Enter your mobile number below and we'll send you a link to download the free Kindle App. Then you can start reading Kindle books on your smartphone, tablet, or computer - no Kindle device required.
Getting the download link through email is temporarily not available. Please check back later.
To get the free app, enter your mobile phone number.
Gothic and Lolita Paperback – May 1, 2007
Up to 50% off select Teen and YA books
Featured titles are up to 50% off for a limited time. See all titles
Frequently Bought Together
Customers Who Bought This Item Also Bought
About the Author
Top Customer Reviews
it is less "gothic lolita" and more "club goth" styles, with a large percentage of rather lackluster gothic ensembles: mostly just a black skirt, black shirt and over the top (frequently smeared) make-up without the individual flair and creativity i was hoping to see. there are also many photos of girls wearing what appears to be nothing more than their underwear, which might appeal to some, but i feel is out of place when paired with Gothic Lolita, which values modesty, and it takes the book in a more voyeristic direction. a lot of the photos seem very random, like they just grabbed the next kid who walked in the club, regardless if he/she was dressed in a unique style or not.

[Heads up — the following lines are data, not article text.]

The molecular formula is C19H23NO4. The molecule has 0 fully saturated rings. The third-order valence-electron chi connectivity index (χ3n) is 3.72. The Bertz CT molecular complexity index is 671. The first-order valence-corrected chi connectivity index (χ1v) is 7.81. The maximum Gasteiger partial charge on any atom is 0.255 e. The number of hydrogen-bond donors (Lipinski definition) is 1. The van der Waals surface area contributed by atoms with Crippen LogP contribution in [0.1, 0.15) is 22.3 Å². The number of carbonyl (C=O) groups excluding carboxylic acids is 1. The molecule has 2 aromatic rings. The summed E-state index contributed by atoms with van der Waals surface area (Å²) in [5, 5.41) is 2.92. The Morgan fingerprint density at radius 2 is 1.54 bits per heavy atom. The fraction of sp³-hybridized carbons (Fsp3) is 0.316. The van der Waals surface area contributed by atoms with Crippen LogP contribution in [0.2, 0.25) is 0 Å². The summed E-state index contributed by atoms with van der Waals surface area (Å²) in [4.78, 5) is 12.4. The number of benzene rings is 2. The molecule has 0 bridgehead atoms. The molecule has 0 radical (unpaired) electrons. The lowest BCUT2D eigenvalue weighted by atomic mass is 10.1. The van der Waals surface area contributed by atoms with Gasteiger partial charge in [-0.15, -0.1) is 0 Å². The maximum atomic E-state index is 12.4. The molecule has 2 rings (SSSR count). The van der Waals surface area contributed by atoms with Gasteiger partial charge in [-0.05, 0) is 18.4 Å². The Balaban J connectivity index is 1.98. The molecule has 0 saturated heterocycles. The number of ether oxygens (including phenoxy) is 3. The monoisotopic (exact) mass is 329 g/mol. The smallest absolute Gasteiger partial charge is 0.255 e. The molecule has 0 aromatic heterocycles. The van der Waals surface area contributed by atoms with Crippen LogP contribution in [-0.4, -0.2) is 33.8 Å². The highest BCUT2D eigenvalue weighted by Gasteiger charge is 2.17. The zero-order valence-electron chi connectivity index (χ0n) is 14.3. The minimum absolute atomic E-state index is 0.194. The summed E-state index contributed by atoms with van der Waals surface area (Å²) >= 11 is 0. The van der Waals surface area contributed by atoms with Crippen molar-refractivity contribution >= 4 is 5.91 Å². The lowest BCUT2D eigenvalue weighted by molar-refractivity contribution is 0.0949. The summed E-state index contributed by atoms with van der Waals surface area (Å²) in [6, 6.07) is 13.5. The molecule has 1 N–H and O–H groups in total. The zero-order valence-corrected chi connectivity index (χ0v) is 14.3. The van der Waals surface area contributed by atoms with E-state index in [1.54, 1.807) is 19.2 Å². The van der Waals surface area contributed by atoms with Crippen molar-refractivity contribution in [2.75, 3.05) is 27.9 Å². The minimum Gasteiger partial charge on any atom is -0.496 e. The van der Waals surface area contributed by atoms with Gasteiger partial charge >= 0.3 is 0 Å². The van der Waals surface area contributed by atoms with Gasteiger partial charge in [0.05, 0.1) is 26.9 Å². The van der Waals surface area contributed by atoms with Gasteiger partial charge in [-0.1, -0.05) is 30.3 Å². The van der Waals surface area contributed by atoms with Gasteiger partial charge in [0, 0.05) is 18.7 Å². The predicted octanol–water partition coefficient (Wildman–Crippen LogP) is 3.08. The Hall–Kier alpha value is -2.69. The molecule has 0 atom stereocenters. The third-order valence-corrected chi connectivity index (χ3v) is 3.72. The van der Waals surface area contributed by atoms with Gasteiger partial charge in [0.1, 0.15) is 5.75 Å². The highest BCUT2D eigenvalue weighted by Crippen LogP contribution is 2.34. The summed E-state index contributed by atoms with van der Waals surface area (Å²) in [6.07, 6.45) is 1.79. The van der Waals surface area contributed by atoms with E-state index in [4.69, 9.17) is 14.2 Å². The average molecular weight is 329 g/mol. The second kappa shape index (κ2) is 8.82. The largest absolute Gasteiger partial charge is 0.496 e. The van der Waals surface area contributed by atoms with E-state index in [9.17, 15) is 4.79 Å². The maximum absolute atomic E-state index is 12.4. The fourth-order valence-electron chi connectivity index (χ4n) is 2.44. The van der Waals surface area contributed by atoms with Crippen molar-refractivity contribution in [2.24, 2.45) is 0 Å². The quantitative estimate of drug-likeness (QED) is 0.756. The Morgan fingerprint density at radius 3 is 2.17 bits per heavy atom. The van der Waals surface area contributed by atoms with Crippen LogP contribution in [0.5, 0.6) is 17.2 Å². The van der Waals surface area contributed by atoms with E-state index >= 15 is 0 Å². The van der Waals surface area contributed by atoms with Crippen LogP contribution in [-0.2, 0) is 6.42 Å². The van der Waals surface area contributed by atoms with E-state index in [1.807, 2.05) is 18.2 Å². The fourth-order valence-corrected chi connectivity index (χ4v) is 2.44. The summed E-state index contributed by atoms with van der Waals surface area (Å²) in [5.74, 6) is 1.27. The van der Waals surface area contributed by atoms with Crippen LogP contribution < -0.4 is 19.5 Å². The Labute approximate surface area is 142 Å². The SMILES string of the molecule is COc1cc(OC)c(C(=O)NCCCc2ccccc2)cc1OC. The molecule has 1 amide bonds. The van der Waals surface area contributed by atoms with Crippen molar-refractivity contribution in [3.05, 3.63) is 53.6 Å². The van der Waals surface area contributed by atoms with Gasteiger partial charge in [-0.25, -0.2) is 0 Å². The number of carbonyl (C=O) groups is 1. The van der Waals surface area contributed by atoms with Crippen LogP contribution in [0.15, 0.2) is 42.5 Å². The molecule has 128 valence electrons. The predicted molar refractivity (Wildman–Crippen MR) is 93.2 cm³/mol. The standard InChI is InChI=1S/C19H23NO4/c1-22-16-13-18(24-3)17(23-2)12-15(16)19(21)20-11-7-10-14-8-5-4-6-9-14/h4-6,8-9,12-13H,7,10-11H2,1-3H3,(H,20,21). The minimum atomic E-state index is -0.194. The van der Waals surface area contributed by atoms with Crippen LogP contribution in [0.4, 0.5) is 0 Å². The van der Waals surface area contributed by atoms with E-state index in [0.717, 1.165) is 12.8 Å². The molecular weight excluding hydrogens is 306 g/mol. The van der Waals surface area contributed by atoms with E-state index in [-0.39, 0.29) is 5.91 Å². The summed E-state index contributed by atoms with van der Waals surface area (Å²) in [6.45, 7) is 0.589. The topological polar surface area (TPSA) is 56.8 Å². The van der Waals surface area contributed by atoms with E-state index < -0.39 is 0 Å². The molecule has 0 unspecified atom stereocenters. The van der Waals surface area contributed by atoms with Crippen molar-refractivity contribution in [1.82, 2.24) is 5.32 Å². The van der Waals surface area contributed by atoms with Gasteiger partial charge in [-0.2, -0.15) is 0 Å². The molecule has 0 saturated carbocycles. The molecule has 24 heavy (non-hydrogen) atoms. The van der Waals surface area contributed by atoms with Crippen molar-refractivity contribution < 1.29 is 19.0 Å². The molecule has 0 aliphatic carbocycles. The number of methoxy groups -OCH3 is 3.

there were a few notable exceptions: there is a stunning 2-page photo of a girl wearing a sweet lolita alice dress in her room, with striped stockings, and a pair of girls wearing handmade outfits and crinoline cage skirts (amazing! why wasn't there more like this?) . but for the lolita component it's mostly just a few Baby the Stars Shine Bright and Metamorphose dresses worn by the book.
there was also not very much representation of the various sub-genres of the Lolita style (of which there are MANY) which is what disappointed me the most.
i would recommend purchasing instead of this book: the japanese fashion magazine Kera, or one of the Gothic Lolita Bibles, which are published several times a year.
...Read more ›